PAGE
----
Mary C. Murphy, Jonathan Evershed
"This informative, well researched book on the complexities of UK–Irish relationships and the impact of Brexit on Northern Ireland and its potential constitutional consequences should be compulsory reading for UK politicians." – Rt Hon Dominic Grieve QC
"Brexit collided with a fragile 'negative peace' in Northern Ireland, and more than five years on we are still living with the consequences of an English insurgency against the European Union which cared little, and understood less, about the implications for Ireland. Murphy and Evershed have done a wonderful and valuable job in drawing together the strands of a complex story, still unfolding, which has led Northern Ireland, perhaps even the United Kingdom, to a critical, constitutional moment." – Tony Connelly, RTE Europe Editor, and author of Brexit and Ireland: The Dangers, the Opportunities, and the Inside Story of the Irish Response
"Murphy and Evershed capture the ‘carnival of reaction’ that has followed the 2016 Brexit referendum, which itself forced discussion of identity, borders and the constitution into Northern Ireland’s everyday discourse. At a time when politics has seemed simultaneously to be stuck and moving at speed, this book helpfully takes stock of the dynamics at play, where this conversation might go next and how political forces in Northern Ireland react and respond to one another." – Claire Hanna MP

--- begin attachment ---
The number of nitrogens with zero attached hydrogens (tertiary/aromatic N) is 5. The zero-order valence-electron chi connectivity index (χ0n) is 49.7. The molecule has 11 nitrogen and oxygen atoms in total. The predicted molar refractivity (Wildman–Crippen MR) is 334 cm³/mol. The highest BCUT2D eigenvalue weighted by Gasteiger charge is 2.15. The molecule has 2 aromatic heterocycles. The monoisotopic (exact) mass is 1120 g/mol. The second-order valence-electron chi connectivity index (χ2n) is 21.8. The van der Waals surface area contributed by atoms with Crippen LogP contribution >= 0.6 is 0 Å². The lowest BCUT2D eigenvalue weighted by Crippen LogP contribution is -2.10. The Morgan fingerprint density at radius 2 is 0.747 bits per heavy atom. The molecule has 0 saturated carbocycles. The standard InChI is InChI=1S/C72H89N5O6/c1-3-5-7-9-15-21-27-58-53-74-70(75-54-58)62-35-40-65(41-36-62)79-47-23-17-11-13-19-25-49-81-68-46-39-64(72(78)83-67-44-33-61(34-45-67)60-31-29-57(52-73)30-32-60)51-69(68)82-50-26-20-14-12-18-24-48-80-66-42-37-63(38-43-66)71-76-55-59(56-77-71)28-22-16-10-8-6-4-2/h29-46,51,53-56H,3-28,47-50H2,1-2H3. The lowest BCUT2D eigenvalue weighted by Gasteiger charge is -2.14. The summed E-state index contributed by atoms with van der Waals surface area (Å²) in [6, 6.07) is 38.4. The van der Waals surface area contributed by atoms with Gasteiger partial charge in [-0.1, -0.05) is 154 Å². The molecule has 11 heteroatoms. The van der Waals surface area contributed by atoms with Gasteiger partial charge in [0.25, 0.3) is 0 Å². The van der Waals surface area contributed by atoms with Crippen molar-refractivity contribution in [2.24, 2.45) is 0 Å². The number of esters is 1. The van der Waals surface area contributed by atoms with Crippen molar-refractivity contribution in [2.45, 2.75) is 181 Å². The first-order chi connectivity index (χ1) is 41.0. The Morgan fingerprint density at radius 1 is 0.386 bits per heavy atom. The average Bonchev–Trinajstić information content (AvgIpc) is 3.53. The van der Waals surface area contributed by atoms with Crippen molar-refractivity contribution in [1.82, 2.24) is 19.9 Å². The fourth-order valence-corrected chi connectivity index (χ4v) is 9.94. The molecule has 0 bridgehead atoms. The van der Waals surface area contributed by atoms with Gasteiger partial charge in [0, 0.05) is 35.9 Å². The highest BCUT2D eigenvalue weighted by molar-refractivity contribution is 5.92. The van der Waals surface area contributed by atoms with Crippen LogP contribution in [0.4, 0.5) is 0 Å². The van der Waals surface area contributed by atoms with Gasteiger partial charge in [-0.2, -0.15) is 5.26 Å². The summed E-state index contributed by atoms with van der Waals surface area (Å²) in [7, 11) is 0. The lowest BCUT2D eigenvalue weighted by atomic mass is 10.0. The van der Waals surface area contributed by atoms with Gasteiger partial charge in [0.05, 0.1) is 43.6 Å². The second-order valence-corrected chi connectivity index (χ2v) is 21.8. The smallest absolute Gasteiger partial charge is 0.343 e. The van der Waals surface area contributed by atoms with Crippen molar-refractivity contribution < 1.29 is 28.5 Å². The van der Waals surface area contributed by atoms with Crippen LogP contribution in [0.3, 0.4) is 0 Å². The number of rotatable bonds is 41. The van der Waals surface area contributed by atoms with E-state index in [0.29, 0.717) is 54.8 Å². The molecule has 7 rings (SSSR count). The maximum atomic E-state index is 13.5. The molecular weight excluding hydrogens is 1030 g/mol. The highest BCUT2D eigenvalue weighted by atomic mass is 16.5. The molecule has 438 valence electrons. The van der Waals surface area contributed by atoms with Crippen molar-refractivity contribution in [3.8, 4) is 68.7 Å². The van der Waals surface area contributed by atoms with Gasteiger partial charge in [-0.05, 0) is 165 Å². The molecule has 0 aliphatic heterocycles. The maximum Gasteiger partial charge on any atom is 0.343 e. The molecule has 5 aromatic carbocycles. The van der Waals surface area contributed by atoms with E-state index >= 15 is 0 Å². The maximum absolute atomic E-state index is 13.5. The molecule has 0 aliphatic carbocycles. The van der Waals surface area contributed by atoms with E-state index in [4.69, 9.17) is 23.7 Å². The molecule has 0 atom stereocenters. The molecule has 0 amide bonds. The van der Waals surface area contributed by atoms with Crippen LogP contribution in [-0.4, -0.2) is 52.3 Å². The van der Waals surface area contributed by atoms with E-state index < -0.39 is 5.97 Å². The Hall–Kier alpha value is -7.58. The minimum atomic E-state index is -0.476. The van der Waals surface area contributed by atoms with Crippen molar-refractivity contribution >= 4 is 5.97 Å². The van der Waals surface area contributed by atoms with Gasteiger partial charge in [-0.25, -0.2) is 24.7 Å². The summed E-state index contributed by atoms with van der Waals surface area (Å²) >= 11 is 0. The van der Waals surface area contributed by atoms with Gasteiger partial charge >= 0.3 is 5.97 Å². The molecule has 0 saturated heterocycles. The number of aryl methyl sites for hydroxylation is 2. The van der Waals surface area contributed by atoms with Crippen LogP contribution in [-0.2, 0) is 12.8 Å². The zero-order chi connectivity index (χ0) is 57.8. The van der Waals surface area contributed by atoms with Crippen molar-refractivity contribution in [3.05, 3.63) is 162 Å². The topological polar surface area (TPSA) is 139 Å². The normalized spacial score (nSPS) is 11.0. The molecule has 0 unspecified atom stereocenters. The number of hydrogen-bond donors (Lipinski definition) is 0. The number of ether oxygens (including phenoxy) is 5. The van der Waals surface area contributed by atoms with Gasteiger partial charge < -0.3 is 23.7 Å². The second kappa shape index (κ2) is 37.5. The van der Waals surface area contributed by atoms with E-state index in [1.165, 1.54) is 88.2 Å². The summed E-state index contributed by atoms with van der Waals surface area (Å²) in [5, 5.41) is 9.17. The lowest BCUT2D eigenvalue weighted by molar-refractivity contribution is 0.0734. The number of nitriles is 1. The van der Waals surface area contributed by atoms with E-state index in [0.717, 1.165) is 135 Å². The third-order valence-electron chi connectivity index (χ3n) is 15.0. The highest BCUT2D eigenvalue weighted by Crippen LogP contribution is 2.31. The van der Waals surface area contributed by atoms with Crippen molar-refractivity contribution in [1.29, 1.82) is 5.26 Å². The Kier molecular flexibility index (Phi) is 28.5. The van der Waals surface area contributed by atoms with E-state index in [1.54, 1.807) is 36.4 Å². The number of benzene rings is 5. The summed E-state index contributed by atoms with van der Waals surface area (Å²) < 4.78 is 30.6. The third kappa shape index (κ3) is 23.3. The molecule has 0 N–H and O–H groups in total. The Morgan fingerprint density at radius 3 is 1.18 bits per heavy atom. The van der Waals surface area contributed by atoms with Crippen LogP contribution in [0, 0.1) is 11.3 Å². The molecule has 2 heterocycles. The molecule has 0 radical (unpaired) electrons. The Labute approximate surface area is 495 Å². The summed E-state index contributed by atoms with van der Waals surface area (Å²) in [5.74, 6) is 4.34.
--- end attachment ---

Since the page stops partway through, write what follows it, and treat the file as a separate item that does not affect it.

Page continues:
The UK's decision to leave the EU has opened up huge existential questions for Northern Ireland as it marks its centenary. Constitutional conflict in Northern Ireland had been regarded as largely resolved and settled, but Brexit has altered the wider constitutional framework within which the 1998 Good Friday Agreement is situated. With the question of Irish unity gaining renewed and sustained traction, and with trade, relationships and politics across "these islands" in a state of flux, Northern Ireland approaches a constitutional moment.
Murphy and Evershed examine the factors, actors and dynamics that are most likely to be influential, and potentially transformative, in determining Northern Ireland’s constitutional future. This book offers an assessment of how Brexit and its fallout may lead to constitutional upheaval, and a cautionary warning about the need to prepare for it.
1. Introduction 2. Northern Ireland and the great Brexit disruption 3. Irish Nationalism 4. Ulster Unionism 5. The "middle ground" 6. The British and Irish governments 7. What prospects for the constitutional future(s) of Northern Ireland, and of "these islands"?
Mary C. Murphy holds a Jean Monnet Chair in European Integration and is Senior Lecturer in Politics at University College Cork. Her books include Northern Ireland and the European Union (2014) and The Europeanization of Party Politics in Ireland, North and South (2010) (coeditor).
Jonathan Evershed is a Newman Fellow in Constitutional Futures at the Institute for British-Irish Studies, University College Dublin.